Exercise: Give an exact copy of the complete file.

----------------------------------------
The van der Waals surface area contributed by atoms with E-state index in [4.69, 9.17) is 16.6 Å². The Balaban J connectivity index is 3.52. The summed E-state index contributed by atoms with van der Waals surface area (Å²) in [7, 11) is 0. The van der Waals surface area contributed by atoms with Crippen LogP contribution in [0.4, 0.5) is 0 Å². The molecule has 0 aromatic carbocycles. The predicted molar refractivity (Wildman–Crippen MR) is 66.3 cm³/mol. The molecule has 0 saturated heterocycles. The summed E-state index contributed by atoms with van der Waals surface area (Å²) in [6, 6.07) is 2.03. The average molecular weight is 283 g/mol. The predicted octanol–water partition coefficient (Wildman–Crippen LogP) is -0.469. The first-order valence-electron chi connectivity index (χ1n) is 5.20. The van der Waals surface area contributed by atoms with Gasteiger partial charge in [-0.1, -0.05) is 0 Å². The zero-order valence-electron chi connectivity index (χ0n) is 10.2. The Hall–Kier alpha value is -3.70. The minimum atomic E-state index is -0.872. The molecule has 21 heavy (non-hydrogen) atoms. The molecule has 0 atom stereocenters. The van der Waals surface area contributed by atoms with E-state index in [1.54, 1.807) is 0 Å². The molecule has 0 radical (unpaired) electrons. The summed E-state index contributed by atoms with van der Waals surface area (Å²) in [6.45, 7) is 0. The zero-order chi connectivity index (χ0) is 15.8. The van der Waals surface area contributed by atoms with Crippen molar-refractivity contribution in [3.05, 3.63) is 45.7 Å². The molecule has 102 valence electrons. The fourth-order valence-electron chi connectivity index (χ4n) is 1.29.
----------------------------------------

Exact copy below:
The van der Waals surface area contributed by atoms with E-state index in [4.69, 9.17) is 16.6 Å². The Balaban J connectivity index is 3.52. The summed E-state index contributed by atoms with van der Waals surface area (Å²) in [7, 11) is 0. The van der Waals surface area contributed by atoms with Crippen LogP contribution in [0.4, 0.5) is 0 Å². The molecule has 0 aromatic carbocycles. The predicted molar refractivity (Wildman–Crippen MR) is 66.3 cm³/mol. The molecule has 0 saturated heterocycles. The summed E-state index contributed by atoms with van der Waals surface area (Å²) in [6, 6.07) is 2.03. The average molecular weight is 283 g/mol. The predicted octanol–water partition coefficient (Wildman–Crippen LogP) is -0.469. The first-order valence-electron chi connectivity index (χ1n) is 5.20. The van der Waals surface area contributed by atoms with Gasteiger partial charge in [-0.1, -0.05) is 0 Å². The zero-order valence-electron chi connectivity index (χ0n) is 10.2. The Hall–Kier alpha value is -3.70. The minimum atomic E-state index is -0.872. The molecule has 21 heavy (non-hydrogen) atoms. The molecule has 0 atom stereocenters. The van der Waals surface area contributed by atoms with E-state index in [1.54, 1.807) is 0 Å². The molecule has 0 radical (unpaired) electrons. The summed E-state index contributed by atoms with van der Waals surface area (Å²) in [6.45, 7) is 0. The zero-order chi connectivity index (χ0) is 15.8. The van der Waals surface area contributed by atoms with Crippen molar-refractivity contribution in [3.05, 3.63) is 45.7 Å². The molecule has 102 valence electrons. The fourth-order valence-electron chi connectivity index (χ4n) is 1.29.